if x == 0.0 {
		panic ("Divide by zero!") // throw exception

	/* "Initialize" statement - variable type inferred by
 	 * compiler */
	last := float64(0.0)
	y := float64(x / 2.0)

	/* No "while" loops - iterate "for as long as" condition */
	for math.Fabs(last - y) > 0.0001 {
		last = y
		y = y - ((y * y - x) / (2 * y))

	return y

/* Given a slice of floats, compute their square roots in
 * parallel and print the results. Note variable name
 * precedes the type. */
func compute_sqrts (L []float64) {

	/* Type defined at compile-time */
	n := len (L)

	/* A "slice" definition - used here as expandable array */
	var chans []chan float64

	/* Fill the slice with channels */
	for i := 0; i < n; i++ {
		chans = append(chans, make(chan float64))

	/* For index, element in the list */
	for i, x := range L {

		/* Copy the range variables so the closures
		 * reference the right values */
		__x := x
		__i := i

		/* Define a quick closure and execute it in parallel
		 * as a goroutine via the go () statement */
		go func() {
			/* Calculate square root */
			var root float64 = newtons_method (float64(__x))
			chans[__i] <- root /* Write result to channel */
			close(chans[__i])  /* Close the channel */
		} ()

	for i := range chans {
		x := <- chans[i] /* Read from channel */
		fmt.Println ("Square root of ", L[i], " is ", x)

Things to note:

  1. Yes, there are like ten different ways to declare variables
  2. Yes, there are like ten different ways to declare for loop conditions (and no while loops)
  3. Yes, opening braces (‘{‘) must go on the same line as function definition or condition
  4. There is a new allocation directive called make(…) in addition to new(…)
  5. This program is primarily imperative
  6. Even though there is flexibility in how you define variables, they are still very much strongly typed

Obviously, the most interesting part of this little program is what’s going on in lines [50-55]. This is a function literal and in Go, all function literals are also closures; meaning, variables referenced by the function literal are in-scope for as long as necessary for the literal to complete. In addition, this function literal is preceded and followed by go and (). This executes the literal inside a goroutine, which as discussed earlier, will run concurrently with the main thread and all other goroutines (within reason).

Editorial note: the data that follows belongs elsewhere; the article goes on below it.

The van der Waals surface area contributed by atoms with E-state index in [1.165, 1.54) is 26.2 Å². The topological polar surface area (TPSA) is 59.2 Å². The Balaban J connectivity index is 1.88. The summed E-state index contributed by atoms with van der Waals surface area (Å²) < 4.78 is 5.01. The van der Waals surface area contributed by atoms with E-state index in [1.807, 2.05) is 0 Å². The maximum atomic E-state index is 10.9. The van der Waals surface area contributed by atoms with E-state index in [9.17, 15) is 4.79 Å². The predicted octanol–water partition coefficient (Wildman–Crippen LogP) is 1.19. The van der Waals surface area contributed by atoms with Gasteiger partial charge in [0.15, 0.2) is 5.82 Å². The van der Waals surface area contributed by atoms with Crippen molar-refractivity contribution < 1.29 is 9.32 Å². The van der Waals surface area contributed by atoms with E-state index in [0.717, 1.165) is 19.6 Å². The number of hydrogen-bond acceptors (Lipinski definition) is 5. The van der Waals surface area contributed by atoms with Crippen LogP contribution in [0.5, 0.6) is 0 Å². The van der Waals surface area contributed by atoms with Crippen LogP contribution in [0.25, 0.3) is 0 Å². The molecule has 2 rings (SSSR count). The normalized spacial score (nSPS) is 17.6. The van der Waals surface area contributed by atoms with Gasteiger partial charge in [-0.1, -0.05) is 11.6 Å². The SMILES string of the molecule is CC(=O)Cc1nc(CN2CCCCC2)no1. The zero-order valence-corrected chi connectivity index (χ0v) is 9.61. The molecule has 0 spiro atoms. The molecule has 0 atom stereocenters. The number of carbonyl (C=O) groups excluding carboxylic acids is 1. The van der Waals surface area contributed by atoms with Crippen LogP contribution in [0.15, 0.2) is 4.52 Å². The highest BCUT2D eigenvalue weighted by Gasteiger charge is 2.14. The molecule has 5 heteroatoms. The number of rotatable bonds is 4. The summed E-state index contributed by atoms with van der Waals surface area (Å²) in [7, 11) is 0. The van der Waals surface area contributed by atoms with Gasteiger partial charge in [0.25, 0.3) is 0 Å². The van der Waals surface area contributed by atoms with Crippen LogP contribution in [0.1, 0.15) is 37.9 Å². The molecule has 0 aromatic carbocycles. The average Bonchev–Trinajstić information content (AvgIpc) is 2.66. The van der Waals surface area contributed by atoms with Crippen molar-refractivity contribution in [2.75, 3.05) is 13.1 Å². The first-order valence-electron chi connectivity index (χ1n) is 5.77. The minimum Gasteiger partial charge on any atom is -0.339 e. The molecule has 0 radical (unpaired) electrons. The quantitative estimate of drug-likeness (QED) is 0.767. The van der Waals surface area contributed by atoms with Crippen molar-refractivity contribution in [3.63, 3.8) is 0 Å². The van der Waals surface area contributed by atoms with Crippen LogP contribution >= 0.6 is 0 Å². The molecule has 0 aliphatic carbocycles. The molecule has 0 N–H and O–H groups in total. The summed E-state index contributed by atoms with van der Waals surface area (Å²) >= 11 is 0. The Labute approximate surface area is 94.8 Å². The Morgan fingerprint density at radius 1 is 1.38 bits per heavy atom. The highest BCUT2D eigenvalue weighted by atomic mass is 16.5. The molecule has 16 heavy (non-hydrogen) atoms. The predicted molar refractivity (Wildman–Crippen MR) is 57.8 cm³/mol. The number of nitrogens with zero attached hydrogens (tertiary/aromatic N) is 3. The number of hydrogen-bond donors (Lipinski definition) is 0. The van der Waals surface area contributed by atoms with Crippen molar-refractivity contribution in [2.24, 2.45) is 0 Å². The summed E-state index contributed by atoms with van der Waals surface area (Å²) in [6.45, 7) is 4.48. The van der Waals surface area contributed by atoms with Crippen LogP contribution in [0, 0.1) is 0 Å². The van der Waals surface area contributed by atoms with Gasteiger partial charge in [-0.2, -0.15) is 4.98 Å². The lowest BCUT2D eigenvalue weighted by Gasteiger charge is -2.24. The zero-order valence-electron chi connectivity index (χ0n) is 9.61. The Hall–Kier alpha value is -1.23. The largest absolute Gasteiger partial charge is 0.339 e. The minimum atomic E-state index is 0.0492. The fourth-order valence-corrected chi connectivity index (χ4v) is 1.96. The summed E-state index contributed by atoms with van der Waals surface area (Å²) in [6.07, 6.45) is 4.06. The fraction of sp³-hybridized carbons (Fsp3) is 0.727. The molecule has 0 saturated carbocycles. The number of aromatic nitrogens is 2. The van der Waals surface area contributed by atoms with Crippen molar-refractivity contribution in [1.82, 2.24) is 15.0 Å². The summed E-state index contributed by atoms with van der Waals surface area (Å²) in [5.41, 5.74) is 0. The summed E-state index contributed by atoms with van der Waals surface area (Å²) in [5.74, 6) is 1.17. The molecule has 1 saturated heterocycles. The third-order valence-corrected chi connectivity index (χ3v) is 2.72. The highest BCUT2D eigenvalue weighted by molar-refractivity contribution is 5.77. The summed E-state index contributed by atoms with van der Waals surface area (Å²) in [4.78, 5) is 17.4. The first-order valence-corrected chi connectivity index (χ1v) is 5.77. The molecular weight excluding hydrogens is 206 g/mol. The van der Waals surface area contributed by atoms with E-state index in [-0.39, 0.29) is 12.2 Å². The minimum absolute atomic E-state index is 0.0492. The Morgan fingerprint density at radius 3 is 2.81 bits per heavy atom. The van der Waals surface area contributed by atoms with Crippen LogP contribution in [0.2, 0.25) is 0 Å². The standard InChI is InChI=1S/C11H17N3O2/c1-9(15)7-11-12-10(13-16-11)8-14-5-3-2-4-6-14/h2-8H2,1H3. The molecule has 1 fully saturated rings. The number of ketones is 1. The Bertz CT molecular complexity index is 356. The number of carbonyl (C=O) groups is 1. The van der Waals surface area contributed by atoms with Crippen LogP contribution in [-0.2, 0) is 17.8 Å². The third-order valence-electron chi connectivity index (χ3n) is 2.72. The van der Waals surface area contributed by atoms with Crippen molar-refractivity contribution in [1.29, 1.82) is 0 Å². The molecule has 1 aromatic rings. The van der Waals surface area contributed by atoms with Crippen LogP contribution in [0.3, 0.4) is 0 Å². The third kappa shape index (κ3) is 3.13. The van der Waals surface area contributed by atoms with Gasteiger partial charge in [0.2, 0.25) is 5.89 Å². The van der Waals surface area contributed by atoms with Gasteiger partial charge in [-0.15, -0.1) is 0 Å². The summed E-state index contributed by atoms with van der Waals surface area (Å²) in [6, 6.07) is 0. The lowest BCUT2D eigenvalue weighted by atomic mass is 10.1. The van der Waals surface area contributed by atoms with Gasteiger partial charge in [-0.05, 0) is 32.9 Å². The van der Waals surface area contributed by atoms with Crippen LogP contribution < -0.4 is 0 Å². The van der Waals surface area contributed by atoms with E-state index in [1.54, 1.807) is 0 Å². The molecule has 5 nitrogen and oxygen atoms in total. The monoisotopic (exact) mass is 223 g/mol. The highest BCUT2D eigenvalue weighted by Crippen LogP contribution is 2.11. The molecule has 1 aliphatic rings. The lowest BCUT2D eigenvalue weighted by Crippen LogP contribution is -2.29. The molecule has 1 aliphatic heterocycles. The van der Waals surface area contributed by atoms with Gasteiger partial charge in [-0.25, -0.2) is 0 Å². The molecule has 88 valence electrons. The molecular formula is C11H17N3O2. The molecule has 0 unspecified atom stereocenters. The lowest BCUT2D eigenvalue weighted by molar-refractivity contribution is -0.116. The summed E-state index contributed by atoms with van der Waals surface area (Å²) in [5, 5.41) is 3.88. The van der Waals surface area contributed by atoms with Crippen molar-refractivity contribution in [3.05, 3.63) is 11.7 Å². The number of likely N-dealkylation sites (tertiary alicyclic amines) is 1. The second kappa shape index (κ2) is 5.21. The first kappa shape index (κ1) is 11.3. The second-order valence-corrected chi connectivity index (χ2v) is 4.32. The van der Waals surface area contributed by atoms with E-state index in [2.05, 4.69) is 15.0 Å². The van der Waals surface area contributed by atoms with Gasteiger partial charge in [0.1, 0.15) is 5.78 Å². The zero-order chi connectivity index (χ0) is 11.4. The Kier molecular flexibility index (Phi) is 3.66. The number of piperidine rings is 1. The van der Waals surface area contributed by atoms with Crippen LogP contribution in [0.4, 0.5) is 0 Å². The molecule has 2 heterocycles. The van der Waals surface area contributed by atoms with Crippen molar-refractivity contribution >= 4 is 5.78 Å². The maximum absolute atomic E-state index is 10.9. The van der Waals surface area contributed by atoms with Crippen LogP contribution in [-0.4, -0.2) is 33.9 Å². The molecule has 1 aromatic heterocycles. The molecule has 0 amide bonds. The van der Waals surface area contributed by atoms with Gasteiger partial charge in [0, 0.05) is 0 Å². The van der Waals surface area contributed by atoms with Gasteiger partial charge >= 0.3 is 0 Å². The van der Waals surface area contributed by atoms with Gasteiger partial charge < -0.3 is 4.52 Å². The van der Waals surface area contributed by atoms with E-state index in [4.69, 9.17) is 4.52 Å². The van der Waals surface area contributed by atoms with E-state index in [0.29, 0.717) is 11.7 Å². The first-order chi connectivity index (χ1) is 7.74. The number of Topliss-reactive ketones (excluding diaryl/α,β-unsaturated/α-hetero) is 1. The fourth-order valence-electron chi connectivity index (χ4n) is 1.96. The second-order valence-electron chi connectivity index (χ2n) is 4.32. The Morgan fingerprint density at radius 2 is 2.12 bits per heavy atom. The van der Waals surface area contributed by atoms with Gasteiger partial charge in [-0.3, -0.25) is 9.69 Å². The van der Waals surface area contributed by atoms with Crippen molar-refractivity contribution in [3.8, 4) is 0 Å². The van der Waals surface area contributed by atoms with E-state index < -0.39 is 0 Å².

The literal itself calls the newtons_method() function, and writes the return value into the closure’s channel. It then closes the channel, which would normally indicate that the closure has completed its work and executed. The values written to each of the respective channels will wait to be read, even after the goroutine has exited.

I mentioned earlier that you can play around with some pseudo-OO in Go, so I’ll give a brief example:

/* Interface definition - any structure which
 * implements newtons_method (x float64)
 * also implements this interface */
type SqrtInterface interface {
	newtons_method ()

/* Structure definition - this is also
 * a SqrtInterface type */
type SqrtPair struct {
	x float64
	sqrt_x float64

/* Overloaded newtons_method() which is bound
 * to pointers of type SqrtPair. Will reference
 * the members of the 'calling' struct. */
func (sp *SqrtPair) newtons_method () {

	/* ... */

	sp.sqrt_x = newtons_method (sp.x)

/* This does nothing except call member functions
 * of SqrtInterface interface objects */
func compute_for_pair (sp SqrtInterface) {
	sp.newtons_method ()

func main () {

	/* Note sp has type *SqrtPair */
	sp := new (SqrtPair)
	sp.x = 17
	compute_for_pair (sp)
	fmt.Println ("Square root of ", sp.x, " is ", sp.sqrt_x)

I hope that blows your mind, because it blew mine. Let me illustrate what’s going on:

  • Define an interface of type SqrtInterface which is basically empty except for a member function called newtons_method()
  • Define a structure of type SqrtPair with a couple of floats
  • Embed a function called newtons_method() into structures of type SqrtPair*
  • SqrtPair now implements the interface SqrtInterface
  • SqrtPair.newtons_method() can now be called on instantiated SqrtPair structures acting as SqrtInterface objects which modifies their internal members even though the method wasn’t present in the initial structure definition